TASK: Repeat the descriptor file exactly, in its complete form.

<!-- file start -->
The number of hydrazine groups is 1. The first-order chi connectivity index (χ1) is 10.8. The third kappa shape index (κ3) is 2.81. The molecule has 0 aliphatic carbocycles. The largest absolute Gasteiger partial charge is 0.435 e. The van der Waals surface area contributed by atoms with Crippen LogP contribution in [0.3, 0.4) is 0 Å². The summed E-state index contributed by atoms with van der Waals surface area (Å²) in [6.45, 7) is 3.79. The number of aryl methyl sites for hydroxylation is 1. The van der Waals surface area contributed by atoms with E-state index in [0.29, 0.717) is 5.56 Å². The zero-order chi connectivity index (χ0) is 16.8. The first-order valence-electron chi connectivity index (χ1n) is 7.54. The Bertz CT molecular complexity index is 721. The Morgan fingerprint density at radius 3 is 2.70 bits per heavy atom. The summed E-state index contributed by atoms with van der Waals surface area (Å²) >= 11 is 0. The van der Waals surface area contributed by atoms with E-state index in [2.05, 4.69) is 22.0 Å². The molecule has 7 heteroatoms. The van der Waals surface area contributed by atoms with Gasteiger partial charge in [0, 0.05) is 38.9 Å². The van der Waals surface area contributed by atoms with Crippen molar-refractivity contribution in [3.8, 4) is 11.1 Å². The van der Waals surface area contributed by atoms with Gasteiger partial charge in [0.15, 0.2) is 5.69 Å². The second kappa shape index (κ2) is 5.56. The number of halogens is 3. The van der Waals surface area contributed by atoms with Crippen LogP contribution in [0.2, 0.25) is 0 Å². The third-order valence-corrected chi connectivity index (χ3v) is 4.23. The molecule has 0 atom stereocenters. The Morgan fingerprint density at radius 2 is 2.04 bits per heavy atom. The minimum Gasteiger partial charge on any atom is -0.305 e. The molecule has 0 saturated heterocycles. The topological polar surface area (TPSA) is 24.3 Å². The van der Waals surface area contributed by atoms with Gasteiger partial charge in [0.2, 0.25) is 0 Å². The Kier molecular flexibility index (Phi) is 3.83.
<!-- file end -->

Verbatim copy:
The number of hydrazine groups is 1. The first-order chi connectivity index (χ1) is 10.8. The third kappa shape index (κ3) is 2.81. The molecule has 0 aliphatic carbocycles. The largest absolute Gasteiger partial charge is 0.435 e. The van der Waals surface area contributed by atoms with Crippen LogP contribution in [0.3, 0.4) is 0 Å². The summed E-state index contributed by atoms with van der Waals surface area (Å²) in [6.45, 7) is 3.79. The number of aryl methyl sites for hydroxylation is 1. The van der Waals surface area contributed by atoms with E-state index in [0.29, 0.717) is 5.56 Å². The zero-order chi connectivity index (χ0) is 16.8. The first-order valence-electron chi connectivity index (χ1n) is 7.54. The Bertz CT molecular complexity index is 721. The Morgan fingerprint density at radius 3 is 2.70 bits per heavy atom. The summed E-state index contributed by atoms with van der Waals surface area (Å²) >= 11 is 0. The van der Waals surface area contributed by atoms with E-state index in [2.05, 4.69) is 22.0 Å². The molecule has 7 heteroatoms. The van der Waals surface area contributed by atoms with Gasteiger partial charge in [0, 0.05) is 38.9 Å². The van der Waals surface area contributed by atoms with Crippen molar-refractivity contribution in [3.8, 4) is 11.1 Å². The van der Waals surface area contributed by atoms with Gasteiger partial charge in [0.15, 0.2) is 5.69 Å². The second kappa shape index (κ2) is 5.56. The number of halogens is 3. The van der Waals surface area contributed by atoms with Crippen LogP contribution in [0.2, 0.25) is 0 Å². The third-order valence-corrected chi connectivity index (χ3v) is 4.23. The molecule has 0 atom stereocenters. The Morgan fingerprint density at radius 2 is 2.04 bits per heavy atom. The minimum Gasteiger partial charge on any atom is -0.305 e. The molecule has 0 saturated heterocycles. The topological polar surface area (TPSA) is 24.3 Å². The van der Waals surface area contributed by atoms with Gasteiger partial charge in [0.2, 0.25) is 0 Å². The Kier molecular flexibility index (Phi) is 3.83.